The Dilemma of Distancing

Thirty or so years ago, a preaching professor from Boston University – where I was a Master of Divinity student – came north to observe me live and in person leading a worship service in the church where I was an associate. He did not “zoom,” except maybe by driving up Rt 93. And while he was up north here, he gave me a tutorial in using my voice as an instrument — how to fill the cavernous space of an old sanctuary with clarity, emotion, and without sound equipment.

That lesson has stood me in great stead, and in the decades that followed I have spoken and preached in many a space without benefit of technology and to great effect.
And frankly, in seminary there was no training on how to use a microphone. We didn’t use much technology at all, except for an unending stream of cassette recordings that enabled us to capture the sounds of a service for shut-ins. Videos were occasionally requested by families for Christmas pageants and weddings…but on the whole, relegated to photographers. Who were not allowed to use a flash (at least in my neighborhood), lest the worship experience be upstaged by technology.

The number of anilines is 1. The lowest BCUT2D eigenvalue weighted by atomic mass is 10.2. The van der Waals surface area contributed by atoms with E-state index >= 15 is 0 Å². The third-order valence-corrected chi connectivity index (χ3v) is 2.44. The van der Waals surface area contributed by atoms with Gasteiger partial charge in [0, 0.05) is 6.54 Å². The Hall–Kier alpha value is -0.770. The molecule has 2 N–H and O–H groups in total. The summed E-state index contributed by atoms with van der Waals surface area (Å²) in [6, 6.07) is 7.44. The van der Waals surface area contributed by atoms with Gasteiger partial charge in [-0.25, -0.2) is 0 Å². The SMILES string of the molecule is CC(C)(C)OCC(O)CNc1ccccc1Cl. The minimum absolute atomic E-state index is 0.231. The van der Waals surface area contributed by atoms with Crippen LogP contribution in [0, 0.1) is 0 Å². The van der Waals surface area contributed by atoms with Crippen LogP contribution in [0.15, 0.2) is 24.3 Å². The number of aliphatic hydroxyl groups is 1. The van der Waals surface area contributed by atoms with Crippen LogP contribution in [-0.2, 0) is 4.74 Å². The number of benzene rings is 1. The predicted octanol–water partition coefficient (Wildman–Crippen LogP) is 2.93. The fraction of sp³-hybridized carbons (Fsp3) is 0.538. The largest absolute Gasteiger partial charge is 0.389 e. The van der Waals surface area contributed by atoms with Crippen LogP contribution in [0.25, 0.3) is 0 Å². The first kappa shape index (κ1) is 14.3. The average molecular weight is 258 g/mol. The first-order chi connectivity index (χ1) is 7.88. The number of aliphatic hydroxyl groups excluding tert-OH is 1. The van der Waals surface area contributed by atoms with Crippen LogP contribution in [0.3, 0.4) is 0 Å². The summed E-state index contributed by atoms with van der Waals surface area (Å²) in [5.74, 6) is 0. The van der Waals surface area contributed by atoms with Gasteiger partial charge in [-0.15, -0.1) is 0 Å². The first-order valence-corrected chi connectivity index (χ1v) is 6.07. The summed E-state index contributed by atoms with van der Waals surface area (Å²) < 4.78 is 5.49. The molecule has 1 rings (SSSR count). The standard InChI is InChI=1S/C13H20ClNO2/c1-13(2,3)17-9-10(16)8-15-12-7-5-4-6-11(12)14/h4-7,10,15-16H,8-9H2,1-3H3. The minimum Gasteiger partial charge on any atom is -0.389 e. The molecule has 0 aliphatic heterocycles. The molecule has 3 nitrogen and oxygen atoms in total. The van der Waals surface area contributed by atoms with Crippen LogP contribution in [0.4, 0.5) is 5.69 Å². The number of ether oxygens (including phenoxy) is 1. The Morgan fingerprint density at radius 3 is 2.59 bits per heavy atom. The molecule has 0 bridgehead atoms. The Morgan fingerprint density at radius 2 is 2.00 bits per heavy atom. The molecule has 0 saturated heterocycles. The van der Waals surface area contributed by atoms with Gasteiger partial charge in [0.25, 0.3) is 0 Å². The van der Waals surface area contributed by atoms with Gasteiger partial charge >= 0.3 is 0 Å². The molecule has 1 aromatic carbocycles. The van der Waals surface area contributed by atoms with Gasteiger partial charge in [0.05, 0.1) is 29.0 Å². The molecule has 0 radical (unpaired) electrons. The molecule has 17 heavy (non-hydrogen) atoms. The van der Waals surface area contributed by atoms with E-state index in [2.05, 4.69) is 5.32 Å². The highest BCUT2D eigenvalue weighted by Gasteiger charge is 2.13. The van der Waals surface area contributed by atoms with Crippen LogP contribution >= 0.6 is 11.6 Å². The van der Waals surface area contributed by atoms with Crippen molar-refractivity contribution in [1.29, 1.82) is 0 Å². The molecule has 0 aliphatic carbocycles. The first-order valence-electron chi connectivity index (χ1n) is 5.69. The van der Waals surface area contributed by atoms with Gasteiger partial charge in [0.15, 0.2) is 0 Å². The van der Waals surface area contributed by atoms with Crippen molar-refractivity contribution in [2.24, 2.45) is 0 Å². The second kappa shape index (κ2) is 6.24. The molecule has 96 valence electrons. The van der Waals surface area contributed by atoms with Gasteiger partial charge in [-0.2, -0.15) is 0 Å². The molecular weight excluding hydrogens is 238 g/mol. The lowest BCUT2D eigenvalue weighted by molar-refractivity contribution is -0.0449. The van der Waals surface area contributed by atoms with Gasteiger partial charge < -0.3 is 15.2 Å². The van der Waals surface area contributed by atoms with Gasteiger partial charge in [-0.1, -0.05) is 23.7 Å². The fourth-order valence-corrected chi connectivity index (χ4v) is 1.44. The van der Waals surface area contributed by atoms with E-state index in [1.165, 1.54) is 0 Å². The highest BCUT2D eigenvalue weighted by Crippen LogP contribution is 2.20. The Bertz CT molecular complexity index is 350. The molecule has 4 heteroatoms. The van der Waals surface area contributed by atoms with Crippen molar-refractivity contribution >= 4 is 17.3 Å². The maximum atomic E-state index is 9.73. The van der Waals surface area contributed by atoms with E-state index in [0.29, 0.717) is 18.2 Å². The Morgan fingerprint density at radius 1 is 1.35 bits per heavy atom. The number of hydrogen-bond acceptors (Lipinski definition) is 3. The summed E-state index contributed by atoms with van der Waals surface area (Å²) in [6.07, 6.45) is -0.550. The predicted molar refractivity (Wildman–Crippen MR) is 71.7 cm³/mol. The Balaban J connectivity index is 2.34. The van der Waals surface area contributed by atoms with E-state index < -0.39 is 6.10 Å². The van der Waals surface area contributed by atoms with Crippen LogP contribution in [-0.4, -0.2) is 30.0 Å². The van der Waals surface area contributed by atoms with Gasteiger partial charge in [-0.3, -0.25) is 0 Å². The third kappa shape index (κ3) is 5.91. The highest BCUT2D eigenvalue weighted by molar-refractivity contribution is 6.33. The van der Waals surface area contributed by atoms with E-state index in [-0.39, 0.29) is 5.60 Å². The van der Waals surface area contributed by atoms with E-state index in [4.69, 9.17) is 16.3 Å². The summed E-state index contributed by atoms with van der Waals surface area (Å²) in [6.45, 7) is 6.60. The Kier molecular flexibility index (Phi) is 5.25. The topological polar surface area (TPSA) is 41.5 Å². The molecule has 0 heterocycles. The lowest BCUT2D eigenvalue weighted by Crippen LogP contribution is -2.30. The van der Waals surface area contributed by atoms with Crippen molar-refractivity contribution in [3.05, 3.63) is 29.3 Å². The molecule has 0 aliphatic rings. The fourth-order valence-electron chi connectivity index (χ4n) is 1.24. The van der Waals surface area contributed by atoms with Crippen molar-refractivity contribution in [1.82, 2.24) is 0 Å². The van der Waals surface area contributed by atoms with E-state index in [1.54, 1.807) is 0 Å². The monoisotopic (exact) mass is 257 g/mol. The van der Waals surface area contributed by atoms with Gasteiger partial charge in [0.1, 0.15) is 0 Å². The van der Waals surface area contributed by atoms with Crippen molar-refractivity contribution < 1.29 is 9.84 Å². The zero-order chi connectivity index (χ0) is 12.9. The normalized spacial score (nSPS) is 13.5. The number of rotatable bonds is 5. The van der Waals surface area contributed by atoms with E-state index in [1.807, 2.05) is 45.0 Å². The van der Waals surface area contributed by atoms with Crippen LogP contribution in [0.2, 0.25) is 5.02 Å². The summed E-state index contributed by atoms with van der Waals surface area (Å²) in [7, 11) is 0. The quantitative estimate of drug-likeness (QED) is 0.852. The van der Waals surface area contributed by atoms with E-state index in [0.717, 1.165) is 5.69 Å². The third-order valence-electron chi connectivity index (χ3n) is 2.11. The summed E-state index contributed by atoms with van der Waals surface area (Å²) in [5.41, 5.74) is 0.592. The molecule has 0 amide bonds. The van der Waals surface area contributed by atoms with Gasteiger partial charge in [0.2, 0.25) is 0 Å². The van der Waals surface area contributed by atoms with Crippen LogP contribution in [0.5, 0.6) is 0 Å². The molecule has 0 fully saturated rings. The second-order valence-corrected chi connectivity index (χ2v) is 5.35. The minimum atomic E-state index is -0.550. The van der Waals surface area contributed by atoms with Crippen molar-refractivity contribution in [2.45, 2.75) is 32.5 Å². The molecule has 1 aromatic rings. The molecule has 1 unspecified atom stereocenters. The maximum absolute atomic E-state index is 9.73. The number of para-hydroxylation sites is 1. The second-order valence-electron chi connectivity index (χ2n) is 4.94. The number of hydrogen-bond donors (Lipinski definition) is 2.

That has, of course, all changed (although more brides are making notice that guests should keep their phones in their pockets). When there were weddings. Sanctuaries with wifi meant worshipers could follow readings on their phones or iPad. When there were services in person.

The pandemic prompted a rush to ‘capture’ — and, suddenly, we clergy all needed to adapt. Video stream or pre-recorded and edited services. Marital and other counseling on Zoom. And, oh the online meetings; too often with people whose computer skills had previously only been to retrieve emails and shop. Sigh.